Tarik Jasarevic for the World Health Organization (WHO) said 374 cases including 110 deaths related to Yellow Fever had been reported by health authorities in Sudan. Planning was underway about the best way to deal with the issue and the first vaccines were to arrive today (16 November). In total 2.4 million doses were to be sent to the country and the vaccination programme was to start on 24 November in the 12 affected districts of Darfur.

World Prematurity Day

Dr Elizabeth Mason, Director, Department of Maternal, Newborn, Child & Adolescent Health for the World Health Organization (WHO) said today (16 November) was World Prematurity Day and current figures showed that one in every ten babies was born pre-term, before 37 weeks of pregnancy.

Of these 60 per cent of these were in Southern Africa or South Asia, and these children were more vulnerable to infection, problems with breathing and may suffer developmental problems as a child. One million babies a year were born early but there were many simple interventions that could improve this situation. The first was a steroid injection given to a mother in premature labour to improve lung function. Also kangaroo care, which consists in wrapping the baby to the mother’s chest, could prevent 450,000 deaths a year. Resuscitation was also useful as were antibiotics to prevent and treat infections.

A number of countries were celebrating the day. Malawi was scaling up kangaroo care across the country and Argentina was bringing together all of their premature babies that had grown into children or adults and hoped to set a world record for the most amount of premature-born persons in one place. India was set to kit out 100 district hospitals to care for such children and Uganda had committed to providing steroids to women in premature labour


Adrian Edwards for the High Commissioner for Refugees (UNHCR) said UNHCR was seeing growing numbers of internally displaced people returning to their homes in southern Yemen. Over the past four months, and working with the Yemeni authorities, the agency had helped more than 80,000 people go home, and further returns were on-going.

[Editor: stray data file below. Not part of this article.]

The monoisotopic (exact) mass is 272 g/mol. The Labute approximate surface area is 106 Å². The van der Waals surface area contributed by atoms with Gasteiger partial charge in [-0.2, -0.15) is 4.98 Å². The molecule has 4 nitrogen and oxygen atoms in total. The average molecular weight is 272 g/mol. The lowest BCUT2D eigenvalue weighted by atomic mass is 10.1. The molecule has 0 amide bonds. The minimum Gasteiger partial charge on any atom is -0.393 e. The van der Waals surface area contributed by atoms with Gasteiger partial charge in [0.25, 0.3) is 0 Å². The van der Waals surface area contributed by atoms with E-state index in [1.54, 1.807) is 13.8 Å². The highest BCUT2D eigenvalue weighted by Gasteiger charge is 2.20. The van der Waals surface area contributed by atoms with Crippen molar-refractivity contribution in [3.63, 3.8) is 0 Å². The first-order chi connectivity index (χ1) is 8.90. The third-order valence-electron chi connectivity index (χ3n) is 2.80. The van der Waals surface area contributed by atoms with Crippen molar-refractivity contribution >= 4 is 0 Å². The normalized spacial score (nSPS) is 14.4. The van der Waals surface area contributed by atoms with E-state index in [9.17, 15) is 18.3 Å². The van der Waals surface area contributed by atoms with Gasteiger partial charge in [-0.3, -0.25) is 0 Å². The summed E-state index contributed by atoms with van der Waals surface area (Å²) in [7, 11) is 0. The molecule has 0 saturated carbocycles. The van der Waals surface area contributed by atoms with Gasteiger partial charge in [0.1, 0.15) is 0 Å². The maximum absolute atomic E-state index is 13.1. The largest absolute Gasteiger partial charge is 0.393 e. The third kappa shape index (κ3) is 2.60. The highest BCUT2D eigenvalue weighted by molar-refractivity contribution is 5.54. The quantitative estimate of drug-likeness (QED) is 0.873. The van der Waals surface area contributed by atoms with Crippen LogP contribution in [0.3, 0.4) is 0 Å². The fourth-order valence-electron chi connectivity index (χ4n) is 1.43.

This was the first significant displacement decline since May 2011 when fighting between government troops and militants erupted in the south of Yemen. The decline in displacement followed the re-establishing of government authority in the southern province of Abyan in July. Initially, returns were slow due to the widespread presence of landmines and unexploded ordinance, as well as extensive damage to infrastructure in several areas.

In many cases people also wanted to see more evidence of improvements in the security situation. However, through de-mining efforts on the part of the Yemeni Government and other improvements in the security situation, more families were now making the decision to return.

Many of the returns had been from Aden, where of the 25,000 IDPs who were sheltering in schools and other public buildings, some 23,500 had now returned to Abyan. This had allowed normal classroom teaching to resume, although schools still needed repair work.

The government had been covering transportation costs for people returning to Abyan (of around $70 per family). Security personnel were manning checkpoints along the route to ensure safe passage, and in Abyan itself UNHCR and other agencies were providing further support.

The UNHCR planned to help 180,000 persons in Abyan with shelter and non-food relief kits though currently, the challenges included widespread damage to property and infrastructure, a still fragile security situation, and patchiness in provision of public services. Continuing international support and stable security will be essential for returns to become sustainable, and particularly if internal displacement in southern Yemen was to be brought to an end during 2013.

Meanwhile in northern Yemen more than 300,000 people were still displaced from the conflict that had been running on and off since 2004 between Yemeni Government forces and al Houthis. Insecurity continued to hinder returns there, while tribal clashes earlier in 2012 generated over 6,000 new IDPs in the northern governorates.


Rupert Colville for the Office of the High Commissioner for Human Rights (OHCHR) said the High Commissioner was concerned about the actions of the Cambodian authorities in the run up to this weekend’s ASEAN-related summits in Phnom Penh.

The OHCHR office in Cambodia had monitored peaceful meetings of civil society groups from across the region discussing human rights issues. Many of these meetings had been closed down under pressure from the authorities. At least 60 people had been arbitrarily detained during an operation to 'sweep' Phnom Penh clean of street people prior to the arrival of heads of government, and members of a community protesting their threatened eviction by writing messages on the roofs of their houses were arrested, although later released.